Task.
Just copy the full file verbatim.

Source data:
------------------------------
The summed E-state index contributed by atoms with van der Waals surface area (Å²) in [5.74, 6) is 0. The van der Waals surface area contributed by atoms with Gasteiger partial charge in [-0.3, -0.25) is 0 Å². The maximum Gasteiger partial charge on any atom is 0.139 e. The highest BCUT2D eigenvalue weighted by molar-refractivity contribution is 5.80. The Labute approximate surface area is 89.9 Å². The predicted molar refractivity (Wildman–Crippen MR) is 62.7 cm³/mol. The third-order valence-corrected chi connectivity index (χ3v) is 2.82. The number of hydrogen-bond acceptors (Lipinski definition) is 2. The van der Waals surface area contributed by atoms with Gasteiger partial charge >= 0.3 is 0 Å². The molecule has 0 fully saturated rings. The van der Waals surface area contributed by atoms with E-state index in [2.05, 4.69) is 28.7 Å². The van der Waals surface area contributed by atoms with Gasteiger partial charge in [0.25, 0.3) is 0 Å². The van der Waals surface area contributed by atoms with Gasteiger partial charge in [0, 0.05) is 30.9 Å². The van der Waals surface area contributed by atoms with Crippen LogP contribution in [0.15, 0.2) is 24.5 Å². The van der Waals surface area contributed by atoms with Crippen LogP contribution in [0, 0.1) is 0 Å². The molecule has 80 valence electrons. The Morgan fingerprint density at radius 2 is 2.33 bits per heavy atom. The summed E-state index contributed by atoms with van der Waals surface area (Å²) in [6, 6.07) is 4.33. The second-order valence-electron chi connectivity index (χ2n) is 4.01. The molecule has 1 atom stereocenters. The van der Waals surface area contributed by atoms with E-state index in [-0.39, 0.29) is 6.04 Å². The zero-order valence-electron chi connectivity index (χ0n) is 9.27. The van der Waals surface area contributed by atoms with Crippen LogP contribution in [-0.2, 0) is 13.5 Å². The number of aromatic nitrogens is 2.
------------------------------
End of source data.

The summed E-state index contributed by atoms with van der Waals surface area (Å²) in [5.74, 6) is 0. The van der Waals surface area contributed by atoms with Gasteiger partial charge in [-0.3, -0.25) is 0 Å². The maximum Gasteiger partial charge on any atom is 0.139 e. The highest BCUT2D eigenvalue weighted by molar-refractivity contribution is 5.80. The Labute approximate surface area is 89.9 Å². The predicted molar refractivity (Wildman–Crippen MR) is 62.7 cm³/mol. The third-order valence-corrected chi connectivity index (χ3v) is 2.82. The number of hydrogen-bond acceptors (Lipinski definition) is 2. The van der Waals surface area contributed by atoms with Gasteiger partial charge >= 0.3 is 0 Å². The molecule has 0 fully saturated rings. The van der Waals surface area contributed by atoms with E-state index in [2.05, 4.69) is 28.7 Å². The van der Waals surface area contributed by atoms with Gasteiger partial charge in [0.25, 0.3) is 0 Å². The van der Waals surface area contributed by atoms with Gasteiger partial charge in [0, 0.05) is 30.9 Å². The van der Waals surface area contributed by atoms with Crippen LogP contribution in [0.15, 0.2) is 24.5 Å². The van der Waals surface area contributed by atoms with Crippen LogP contribution in [0, 0.1) is 0 Å². The molecule has 80 valence electrons. The Morgan fingerprint density at radius 2 is 2.33 bits per heavy atom. The summed E-state index contributed by atoms with van der Waals surface area (Å²) in [6, 6.07) is 4.33. The second-order valence-electron chi connectivity index (χ2n) is 4.01. The molecule has 1 atom stereocenters. The van der Waals surface area contributed by atoms with E-state index in [-0.39, 0.29) is 6.04 Å². The zero-order valence-electron chi connectivity index (χ0n) is 9.27. The van der Waals surface area contributed by atoms with Crippen LogP contribution in [-0.2, 0) is 13.5 Å². The number of aromatic nitrogens is 2.